She will oversee the school’s efforts to train and mentor the next generation of scientists investigating the fundamentals of biomedical phenomena. Known as basic research, this work serves as the critical and essential foundation of translational and clinical research and leads to cutting edge innovations in medicine and public health.
Drawing on two decades of experience as a faculty trainer and mentor, she will be responsible for the leadership and direct management of day-to-day activities in basic research training. She will lead and institute new services the school provides to graduate students, post-doctoral learners, and research fellows, such as those related to recruitment, financial support, mental health and wellness, and professional development. She will also oversee academic policy and budget development and administration as they relate to these groups.
“I am excited to take on this challenging role because I love science and I love training the next generation of scientists,” she said. “I know that diversity boosts scientific creativity so I will focus on generating a positive training atmosphere for all trainees, especially those from underrepresented communities. I hope to help rebuild a sense of camaraderie between basic science trainees after the isolation we have all experienced during the pandemic.”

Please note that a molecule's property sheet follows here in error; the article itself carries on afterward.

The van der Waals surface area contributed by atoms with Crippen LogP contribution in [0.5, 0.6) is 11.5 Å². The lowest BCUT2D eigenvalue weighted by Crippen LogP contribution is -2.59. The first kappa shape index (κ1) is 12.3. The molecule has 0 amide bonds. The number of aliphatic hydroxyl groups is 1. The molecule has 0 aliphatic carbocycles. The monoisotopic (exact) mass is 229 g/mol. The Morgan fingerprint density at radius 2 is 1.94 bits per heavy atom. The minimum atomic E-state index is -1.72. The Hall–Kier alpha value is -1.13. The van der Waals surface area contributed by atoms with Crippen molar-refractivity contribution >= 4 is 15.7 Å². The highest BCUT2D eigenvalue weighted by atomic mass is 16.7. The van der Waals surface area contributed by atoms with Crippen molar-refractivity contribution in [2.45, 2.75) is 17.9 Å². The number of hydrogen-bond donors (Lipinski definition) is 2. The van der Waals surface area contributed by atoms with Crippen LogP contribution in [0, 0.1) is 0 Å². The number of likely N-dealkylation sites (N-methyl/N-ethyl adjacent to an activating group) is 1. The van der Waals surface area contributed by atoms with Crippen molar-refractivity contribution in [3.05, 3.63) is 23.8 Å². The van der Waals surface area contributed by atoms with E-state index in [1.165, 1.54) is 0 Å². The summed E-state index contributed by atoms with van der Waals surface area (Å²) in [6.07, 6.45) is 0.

Knoll has been a professor of medical microbiology and immunology in the school since 2001. Her current leadership roles include service as co-director of the university’s Parasitology and Vector Biology Training Program for 10 years and director for four years, as well as involvement in university and national committees focused on diversity and mentorship. Knoll is a champion of underrepresented students in science in her own laboratory and on campus. She is also founding co-director of Science to Script at the Wisconsin Institute for Discovery, which works with the entertainment industry to increase the diverse representation of characters in stories related to science, technology, engineering, and mathematics.
Her research focuses on understanding the host-pathogen interactions of the parasite Toxoplasma gondii, which causes encephalitis in immunocompromised patients and is in the same family as parasites that cause malaria and diarrhea.
“Professor Knoll embodies all of the essential characteristics of a leader in basic research training,” says Anjon Audhya, PhD, senior associate dean for basic research, biotechnology, and graduate studies. “She is passionate about mentoring and cares deeply about ensuring the success of our undergraduates, graduate students, and postdoctoral fellows. I have no doubt that she will have an amazingly positive influence over the research training experience for all of our trainees, especially those from underrepresented backgrounds in the sciences.”